NASA Perseverance Rover Shoots Video of Potato-Shaped Moon Eclipsing the Sun

Using its advanced Matcam-Z camera, NASA's Perseverance rover managed to capture incredible footage of Phobos, one of the Mars' Moons, passing in front of the Sun. This is the most zoomed-in video at the highest frame rate ever taken of the potato-shaped Moon eclipsing the star.
NASA Perseverance rover captures incredible video of solar eclipse from Mars 8 photos
NASA Perseverance rover sees Martian Moon cross the face of the SunNASA Perseverance rover sees Martian Moon cross the face of the SunPhobosPhobosNASA Perseverance roverNASA Perseverance roverNASA Perseverance rover
The video was taken at the beginning of the month, on April 2nd. Compared to a solar eclipse seen from Earth that can last a few hours, the one that Perseverance saw on Mars lasted a little bit over 40 seconds. That's because Phobos is about 157 times smaller than our Moon.

And it does have an irregular shape, too, resembling a potato rather than a sphere. Its lumpy appearance is given by the large craters and multiple grooves that cross its surface. NASA's spacecraft has been observing the little Moon for decades. Some of them also captured incredible photos of the odd-looking satellite crossing the Sun's face.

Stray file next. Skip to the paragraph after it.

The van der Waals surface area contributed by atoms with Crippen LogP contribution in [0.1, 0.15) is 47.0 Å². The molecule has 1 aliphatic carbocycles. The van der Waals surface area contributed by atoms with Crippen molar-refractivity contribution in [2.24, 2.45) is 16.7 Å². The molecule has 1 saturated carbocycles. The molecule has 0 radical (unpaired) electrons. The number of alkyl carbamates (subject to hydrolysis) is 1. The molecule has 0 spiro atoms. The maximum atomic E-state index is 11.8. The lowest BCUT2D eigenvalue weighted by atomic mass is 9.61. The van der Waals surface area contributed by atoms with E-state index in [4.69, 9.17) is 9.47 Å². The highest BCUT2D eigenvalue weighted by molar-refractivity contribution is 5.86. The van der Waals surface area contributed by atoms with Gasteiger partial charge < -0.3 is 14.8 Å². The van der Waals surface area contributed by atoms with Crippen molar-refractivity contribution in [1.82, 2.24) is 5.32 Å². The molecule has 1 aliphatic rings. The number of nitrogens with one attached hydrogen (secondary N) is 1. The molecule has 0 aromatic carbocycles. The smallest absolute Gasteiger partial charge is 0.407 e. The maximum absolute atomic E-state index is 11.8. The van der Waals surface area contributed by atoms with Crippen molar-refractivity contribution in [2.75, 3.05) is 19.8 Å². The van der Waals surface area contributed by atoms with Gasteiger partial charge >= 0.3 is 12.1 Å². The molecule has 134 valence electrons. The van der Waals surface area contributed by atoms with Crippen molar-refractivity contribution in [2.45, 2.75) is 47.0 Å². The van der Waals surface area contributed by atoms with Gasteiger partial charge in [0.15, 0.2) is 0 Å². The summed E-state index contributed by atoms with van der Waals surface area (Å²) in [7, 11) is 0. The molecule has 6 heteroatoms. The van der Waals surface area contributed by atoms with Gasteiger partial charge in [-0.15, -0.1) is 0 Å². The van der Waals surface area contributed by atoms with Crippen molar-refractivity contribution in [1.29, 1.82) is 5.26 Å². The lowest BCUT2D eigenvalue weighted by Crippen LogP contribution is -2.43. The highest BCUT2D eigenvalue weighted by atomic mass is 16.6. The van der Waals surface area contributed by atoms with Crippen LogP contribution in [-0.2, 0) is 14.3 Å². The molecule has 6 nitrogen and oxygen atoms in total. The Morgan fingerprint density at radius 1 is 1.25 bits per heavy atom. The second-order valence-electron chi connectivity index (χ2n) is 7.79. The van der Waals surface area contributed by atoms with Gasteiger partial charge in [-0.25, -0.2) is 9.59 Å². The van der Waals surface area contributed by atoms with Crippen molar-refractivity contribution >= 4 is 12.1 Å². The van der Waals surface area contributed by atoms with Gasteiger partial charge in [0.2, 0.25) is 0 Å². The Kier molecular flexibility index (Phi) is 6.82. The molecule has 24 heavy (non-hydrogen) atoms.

The first time-lapse photos of Phobos during a solar eclipse were taken by the Spirit and Opportunity rovers in 2004. Then, the Curiosity rover returned videos of the phenomenon. Now, Perseverance surpassed scientists' expectations, sending the most zoomed-in video of a Phobos solar eclipse at the highest-frame rate ever.

"I knew it was going to be good, but I didn't expect it to be this amazing," said Rachel Howson of Malin Space Science Systems, one of the team members that operate the Mastcam-Z camera.

This camera acts as the "eyes" of the rover. It is capable of snapping high-quality color images and includes a solar filter that reduces the intensity of the light.

"You can see details in the shape of Phobos' shadow, like ridges and bumps on the moon's landscape," said Mark Lemmon, a planetary astronomer who has orchestrated most of the Phobos observations by Mars rovers. "You can also see sunspots. And it's cool that you can see this eclipse exactly as the rover saw it from Mars."

These findings can help scientists better understand the Phobos' orbit and how its gravity affects the surface of the Red Planet. The Moon's gravity causes minor tidal effects on Mars' interior as it orbits the planet, slightly deforming material in its crust and mantle. And the Martian surface is not the only one that changes. These forces also gradually modify the Phobos' orbit.

As time passes, the Moon is slowly getting closer to the Red Planet (about 6 ft/ 1.8 meters every century). Scientists estimate that Phobos will eventually crash into Mars and meet its end in 50 million years.

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